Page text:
More and more companies demand sufficient, often excellent, proficiency in English. Take this seriously! “We often observe that interviewers switch to English in mid-sentence and carefully assess your ability to cope,” says van Zeller. “If applying for a job where you need to speak English you need to be fluent enough.”

“The salary question is another one that many candidates can’t answer,” van Zeller notes and adds: “value your work and find an acceptable range to negotiate from.” Read our special feature on negotiating your salary.

Final tips from the expert

Job interviews are stressful situations. Good preparation, and knowing your CV well, your strength and weaknesses, your wishes and your limitations helps! And make sure you know the employer, the department, and the vacant position intimately.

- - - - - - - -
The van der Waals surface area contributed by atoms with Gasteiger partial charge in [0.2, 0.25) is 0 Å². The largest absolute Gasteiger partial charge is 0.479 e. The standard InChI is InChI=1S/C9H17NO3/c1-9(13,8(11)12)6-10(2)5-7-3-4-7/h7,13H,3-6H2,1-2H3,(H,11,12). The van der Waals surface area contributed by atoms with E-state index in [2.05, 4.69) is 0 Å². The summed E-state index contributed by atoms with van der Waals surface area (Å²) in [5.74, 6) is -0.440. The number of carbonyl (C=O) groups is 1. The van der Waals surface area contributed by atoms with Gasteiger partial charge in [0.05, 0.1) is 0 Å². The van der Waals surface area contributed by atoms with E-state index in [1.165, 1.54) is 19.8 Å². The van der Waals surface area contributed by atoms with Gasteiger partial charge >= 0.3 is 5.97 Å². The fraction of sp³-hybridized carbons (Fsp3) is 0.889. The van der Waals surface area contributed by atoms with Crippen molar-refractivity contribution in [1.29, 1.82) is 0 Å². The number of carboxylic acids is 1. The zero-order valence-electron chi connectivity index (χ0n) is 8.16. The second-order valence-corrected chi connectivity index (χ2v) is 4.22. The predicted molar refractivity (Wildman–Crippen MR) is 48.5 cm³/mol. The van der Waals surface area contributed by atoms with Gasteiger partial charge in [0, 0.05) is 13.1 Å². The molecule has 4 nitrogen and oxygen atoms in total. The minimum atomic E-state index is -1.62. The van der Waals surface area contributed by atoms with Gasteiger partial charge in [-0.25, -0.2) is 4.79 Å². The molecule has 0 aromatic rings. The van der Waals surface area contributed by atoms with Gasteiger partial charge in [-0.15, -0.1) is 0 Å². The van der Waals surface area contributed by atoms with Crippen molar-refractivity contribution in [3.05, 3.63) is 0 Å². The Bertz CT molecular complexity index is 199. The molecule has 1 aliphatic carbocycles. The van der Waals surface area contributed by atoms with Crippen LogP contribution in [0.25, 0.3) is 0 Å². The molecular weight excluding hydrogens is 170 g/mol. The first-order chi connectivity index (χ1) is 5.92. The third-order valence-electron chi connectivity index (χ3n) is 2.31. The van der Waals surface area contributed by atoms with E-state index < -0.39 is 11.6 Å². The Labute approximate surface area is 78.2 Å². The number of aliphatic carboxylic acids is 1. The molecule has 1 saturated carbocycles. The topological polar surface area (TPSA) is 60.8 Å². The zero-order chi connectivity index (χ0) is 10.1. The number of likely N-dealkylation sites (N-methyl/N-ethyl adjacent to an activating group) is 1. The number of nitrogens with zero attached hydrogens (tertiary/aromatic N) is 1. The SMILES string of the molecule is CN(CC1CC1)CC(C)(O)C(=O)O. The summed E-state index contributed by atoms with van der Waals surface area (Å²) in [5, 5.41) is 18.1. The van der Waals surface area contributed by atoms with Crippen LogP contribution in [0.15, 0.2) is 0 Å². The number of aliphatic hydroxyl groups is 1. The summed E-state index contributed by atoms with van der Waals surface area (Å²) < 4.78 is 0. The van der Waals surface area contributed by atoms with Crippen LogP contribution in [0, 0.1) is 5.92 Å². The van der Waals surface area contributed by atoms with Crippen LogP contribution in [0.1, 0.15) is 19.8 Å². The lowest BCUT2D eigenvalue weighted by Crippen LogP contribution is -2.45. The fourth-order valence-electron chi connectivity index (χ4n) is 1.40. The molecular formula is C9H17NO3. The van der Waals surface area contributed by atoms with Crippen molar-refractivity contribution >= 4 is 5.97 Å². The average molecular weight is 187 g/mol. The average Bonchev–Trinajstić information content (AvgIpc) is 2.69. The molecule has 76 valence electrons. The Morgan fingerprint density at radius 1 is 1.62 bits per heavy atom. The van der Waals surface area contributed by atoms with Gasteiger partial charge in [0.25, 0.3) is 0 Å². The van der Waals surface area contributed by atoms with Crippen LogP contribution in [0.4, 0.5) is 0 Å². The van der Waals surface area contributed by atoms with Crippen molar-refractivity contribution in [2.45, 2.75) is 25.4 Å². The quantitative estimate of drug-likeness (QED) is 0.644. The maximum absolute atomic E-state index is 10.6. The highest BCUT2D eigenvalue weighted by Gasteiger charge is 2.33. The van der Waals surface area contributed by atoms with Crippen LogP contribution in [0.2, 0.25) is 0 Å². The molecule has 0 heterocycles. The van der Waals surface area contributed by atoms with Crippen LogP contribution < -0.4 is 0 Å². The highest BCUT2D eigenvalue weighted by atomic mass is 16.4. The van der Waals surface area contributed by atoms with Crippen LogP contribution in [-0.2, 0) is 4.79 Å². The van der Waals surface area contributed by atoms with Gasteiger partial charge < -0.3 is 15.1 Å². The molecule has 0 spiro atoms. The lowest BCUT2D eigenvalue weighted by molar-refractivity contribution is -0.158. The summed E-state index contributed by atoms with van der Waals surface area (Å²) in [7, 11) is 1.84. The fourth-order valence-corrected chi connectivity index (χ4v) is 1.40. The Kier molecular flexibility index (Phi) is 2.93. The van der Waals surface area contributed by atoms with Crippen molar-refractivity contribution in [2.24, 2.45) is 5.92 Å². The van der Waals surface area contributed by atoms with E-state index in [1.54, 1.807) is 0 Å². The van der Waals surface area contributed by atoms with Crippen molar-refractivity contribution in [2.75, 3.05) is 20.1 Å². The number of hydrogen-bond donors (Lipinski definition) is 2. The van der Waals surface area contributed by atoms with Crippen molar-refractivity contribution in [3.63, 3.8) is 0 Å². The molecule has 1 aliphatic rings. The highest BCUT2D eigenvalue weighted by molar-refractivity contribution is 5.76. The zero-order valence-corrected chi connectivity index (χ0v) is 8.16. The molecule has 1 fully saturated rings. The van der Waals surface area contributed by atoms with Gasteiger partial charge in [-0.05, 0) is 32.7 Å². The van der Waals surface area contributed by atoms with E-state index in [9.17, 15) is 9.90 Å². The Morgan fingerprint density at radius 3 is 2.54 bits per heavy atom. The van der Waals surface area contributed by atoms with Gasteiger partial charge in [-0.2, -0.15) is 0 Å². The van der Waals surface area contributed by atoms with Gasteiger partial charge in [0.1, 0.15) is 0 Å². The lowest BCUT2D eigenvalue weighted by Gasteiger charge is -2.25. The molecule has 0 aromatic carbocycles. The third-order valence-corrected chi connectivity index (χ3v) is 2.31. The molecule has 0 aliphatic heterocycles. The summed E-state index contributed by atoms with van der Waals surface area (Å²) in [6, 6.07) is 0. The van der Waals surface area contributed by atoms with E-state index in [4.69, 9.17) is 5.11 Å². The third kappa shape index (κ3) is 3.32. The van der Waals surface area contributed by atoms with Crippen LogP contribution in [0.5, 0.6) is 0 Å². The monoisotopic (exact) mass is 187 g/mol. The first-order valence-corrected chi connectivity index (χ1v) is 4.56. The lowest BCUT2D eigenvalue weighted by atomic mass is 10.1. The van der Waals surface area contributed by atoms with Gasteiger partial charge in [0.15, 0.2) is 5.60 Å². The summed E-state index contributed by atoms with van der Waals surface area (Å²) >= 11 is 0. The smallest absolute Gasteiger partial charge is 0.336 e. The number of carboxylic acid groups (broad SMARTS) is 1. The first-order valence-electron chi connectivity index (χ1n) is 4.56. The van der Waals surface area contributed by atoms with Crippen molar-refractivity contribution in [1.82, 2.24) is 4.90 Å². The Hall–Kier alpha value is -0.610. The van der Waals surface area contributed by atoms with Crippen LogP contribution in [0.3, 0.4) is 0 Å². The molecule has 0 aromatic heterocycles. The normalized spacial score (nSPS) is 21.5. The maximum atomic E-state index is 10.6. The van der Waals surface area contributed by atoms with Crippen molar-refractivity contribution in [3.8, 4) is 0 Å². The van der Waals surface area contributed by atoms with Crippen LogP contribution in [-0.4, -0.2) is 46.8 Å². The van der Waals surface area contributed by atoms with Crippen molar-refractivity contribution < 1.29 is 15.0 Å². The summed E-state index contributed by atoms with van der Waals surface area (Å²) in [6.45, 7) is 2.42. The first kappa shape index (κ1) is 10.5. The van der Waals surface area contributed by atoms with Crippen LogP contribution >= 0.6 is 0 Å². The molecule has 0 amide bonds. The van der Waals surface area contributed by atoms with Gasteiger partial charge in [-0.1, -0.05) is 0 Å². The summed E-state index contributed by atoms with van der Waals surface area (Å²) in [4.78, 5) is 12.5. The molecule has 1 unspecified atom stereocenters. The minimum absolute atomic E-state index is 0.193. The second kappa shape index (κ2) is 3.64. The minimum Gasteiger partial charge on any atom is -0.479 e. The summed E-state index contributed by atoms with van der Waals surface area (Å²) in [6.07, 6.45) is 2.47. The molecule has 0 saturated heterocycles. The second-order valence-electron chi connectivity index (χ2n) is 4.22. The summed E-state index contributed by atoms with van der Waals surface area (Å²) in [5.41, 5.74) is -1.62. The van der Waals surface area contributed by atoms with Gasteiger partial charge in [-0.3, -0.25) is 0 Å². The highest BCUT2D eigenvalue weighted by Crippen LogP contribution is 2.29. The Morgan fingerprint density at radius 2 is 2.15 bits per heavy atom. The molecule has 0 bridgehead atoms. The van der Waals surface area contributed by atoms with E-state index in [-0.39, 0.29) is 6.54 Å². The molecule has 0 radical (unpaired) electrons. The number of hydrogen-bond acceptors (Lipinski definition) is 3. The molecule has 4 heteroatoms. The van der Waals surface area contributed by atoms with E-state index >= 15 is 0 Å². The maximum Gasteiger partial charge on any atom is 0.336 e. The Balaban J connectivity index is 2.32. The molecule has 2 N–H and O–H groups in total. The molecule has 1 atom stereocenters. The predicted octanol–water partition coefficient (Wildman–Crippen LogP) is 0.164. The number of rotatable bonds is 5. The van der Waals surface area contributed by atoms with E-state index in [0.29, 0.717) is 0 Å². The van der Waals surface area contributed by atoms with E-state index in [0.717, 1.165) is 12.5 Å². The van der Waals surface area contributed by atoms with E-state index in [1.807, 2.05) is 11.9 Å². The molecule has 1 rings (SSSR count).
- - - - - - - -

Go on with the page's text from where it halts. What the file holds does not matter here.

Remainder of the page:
Round off your conversation with a congenial smile and handshake.

Keep calm and remember that you interviewer has been in the situation himself. Don’t panic if you miss a question or don’t know an answer.

“Most importantly: be authentic and remember that both parties need to choose to work together – this includes you!”

Are you eager to read more tips on how to prepare for your upcoming job interview? DreiKreis director and expert Katharina van Zeller has got you covered.
Read all previous parts of our guide right here:

Part 1: Successfully interviewing for your new job

Part 2: Nailing the interview: Hard skills, soft skills and what to wear

Part 3: Agility? What it means and when I need it.

Part 4: Job interview 2.0 – Ability test or job trial